ThisIsNotAScene‘s Sarah was taken aback by the latest release “On Death And Cosmos” by Ephel Duath, so much so she put a few questions to founder member and guitarist Davide Tiso. They talked about influences, the musical transition of Ephel Duath, touring, new band member Karyn Crisis and much, much more.
Your new album contains the wacky ideologies of the 70s progressive rock movement (Jethro Tull etc). Where you ever a fan, if so how have these influenced your music?
I see Ephel Duath sharing a lot of affinities with prog rock, especially for what concern the experimental and adventurous way to think about songs typical of this genre, but I have to say I was never that much into Jethro Tull and the scene who followed. The only prog band that I listened for a while were Italians Area: Demetrio Stratos was one of the most incredible talented singer in the history of music! Ask Mike Patton what he thinks about Demetrio.
Some years ago I had the pleasure to meet and chat with Jethro Tull‘s former drummer Clive Bunker. We were touring the UK and our drummer at the time was a friend of his. Clive attended to an Ephel Duath soundcheck and it was great to perform for him, even in an empty venue. After that we had few beers and Clive shared some memories from his career, the one I remember more vividly was about the Isle of Wight Festival in 1970, when they played before Jimi Hendrix for more than half a million people.
Karyn Crisis’ vocals are harsh, almost black metal like. What do you think that brings to Ephel Duath’s music?
Having Karyn in the band as a singer is probably the thing that made more happy. We really clicked a lot artistically and we are both big fan of each others. Karyn‘s voice captured me since the very first time I heard it: there are some singing that are like a slap in the face and other that are able to give such strong emotions that you feel them in your stomach. Karyn‘s voice combine both these aspects to me.
How would you describe Ephel Duath’s transition musically over the years?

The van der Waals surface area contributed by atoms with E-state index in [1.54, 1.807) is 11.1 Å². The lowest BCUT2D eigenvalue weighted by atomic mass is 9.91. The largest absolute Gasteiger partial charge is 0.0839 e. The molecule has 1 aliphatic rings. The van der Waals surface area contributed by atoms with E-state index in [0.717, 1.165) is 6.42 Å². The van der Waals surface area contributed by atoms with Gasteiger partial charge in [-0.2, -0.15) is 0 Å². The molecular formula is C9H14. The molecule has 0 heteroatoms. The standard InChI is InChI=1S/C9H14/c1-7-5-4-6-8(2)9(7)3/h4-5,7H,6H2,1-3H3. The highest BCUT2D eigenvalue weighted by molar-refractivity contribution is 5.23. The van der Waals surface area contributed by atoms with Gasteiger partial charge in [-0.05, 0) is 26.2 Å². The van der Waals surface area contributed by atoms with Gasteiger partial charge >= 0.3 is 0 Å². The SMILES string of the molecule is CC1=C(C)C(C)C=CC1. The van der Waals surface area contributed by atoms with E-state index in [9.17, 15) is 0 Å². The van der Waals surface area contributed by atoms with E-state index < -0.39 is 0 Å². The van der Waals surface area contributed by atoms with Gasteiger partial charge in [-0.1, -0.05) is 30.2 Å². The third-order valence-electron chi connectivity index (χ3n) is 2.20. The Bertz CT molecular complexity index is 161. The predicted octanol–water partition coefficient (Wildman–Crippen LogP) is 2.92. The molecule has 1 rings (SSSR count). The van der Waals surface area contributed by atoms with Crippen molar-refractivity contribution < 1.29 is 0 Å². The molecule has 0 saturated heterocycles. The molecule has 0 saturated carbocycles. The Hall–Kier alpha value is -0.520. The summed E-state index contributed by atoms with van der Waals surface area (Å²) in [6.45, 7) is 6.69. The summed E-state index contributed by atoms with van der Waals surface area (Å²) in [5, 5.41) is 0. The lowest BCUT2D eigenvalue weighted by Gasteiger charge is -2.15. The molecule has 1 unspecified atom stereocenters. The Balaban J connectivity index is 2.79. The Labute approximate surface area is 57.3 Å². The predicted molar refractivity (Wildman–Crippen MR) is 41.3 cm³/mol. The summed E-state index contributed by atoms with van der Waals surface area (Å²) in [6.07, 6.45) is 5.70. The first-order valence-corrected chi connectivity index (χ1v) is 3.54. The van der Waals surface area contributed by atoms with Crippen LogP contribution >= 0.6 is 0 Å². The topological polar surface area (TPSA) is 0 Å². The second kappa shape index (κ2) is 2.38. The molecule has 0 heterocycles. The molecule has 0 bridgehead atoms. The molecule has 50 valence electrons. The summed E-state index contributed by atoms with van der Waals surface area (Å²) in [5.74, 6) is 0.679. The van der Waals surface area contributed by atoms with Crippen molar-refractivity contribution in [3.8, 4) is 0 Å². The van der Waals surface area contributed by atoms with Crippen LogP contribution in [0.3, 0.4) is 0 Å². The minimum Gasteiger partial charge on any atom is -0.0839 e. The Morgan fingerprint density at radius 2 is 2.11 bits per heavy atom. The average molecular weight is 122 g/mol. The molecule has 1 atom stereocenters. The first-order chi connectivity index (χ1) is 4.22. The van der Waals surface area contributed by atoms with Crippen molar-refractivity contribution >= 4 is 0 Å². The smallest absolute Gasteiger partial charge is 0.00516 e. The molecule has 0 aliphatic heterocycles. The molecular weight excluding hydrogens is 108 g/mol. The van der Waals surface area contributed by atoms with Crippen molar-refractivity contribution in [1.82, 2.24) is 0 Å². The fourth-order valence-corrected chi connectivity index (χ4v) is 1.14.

Ephel Duath is a band in constant motion. With each album I try to show a different aspect of the vast influences that I suck in as a musician. At the beginning of our career we were a duo and we had affinities with experimental, drum machine based, black metal.
We then became a five piece live band and we started adding jazz and blues influences. The band reshaped as a quartet and we started working with open song structures, asymmetric and atonal music. We finished becoming a power trio and developing a more straightforward rock and post rock attitude.
Now we are back as a quartet, dealing with longer and more adventurous songs, heavier than what proposed by the band so far and with a strong death metal flavour.
Your music has changed quite dramatically over the years, how have your fans reacted?
I think that in our jazz metal phase in 2003 we reached the pick in terms of followers. I have the impression that after that moment we had to work harder to keep our fans together and most of them, to this day, would just like to have another album like “The Painter’s Palette”. I think that this new EP will be important to reach new people, especially in the US market. The band is now based in San Francisco and I see the present moment as a new start for Ephel Duath, especially considering that the music we are proposing today is, to me, the strongest to date.
What was it like having Marco Minemann on drums?
When it was time to decide who I wanted to ask to play on the album, regarding drums there was no other choice that Marco Minnemann. Marco understands my playing in an uncanny way, and the drum/guitar tracks seem written by the same person. Just flawless.
We had the chance to have Marco on board also for 2009 “Through my Dog’s Eyes” and I would love to make this collaboration going also in the future. Minnemann is such a talented artist, the joy he puts in his playing is really contagious and I wish him to reach the massive attention he deserve.
Any plans for a UK/European tour?
We will return to play live once the full length album I’m working at moment has been recorded, but only if we are offered the necessary conditions to do some good shows. To compose music is a very intimate process for me, vital I would say: I don’t do it for passion, I do it because I have to.
To bring Ephel Duath live usually means to lose a lot of the artistic side of things, and having to deal with just the practical, and worse, side of music: promoters that don’t pay the fees, shows with lack of promotions, bad planned tours, a lot and a lot of expenses. I’m not interested in repeating that kind of experience once again.
Returning to deal full time on Ephel Duath I promised myself to not accept any more compromises and to take decisions solely based on the band’s benefit. To play live in horrible conditions will not be an option for this band any more.
What musical direction do you see Ephel Duath taking in the future?
I think “On Death and Cosmos” expresses well the direction the band will take next in the future. Slower but heavier material, music that develops through very dense and long songs, with maniacal attention to detail and arrangements and a constant research for intensity. I’m doing the preproduction for the next album at the moment, and I hope we will be able to have it coming out next spring/summer.
Thank you so much for the interview and the support!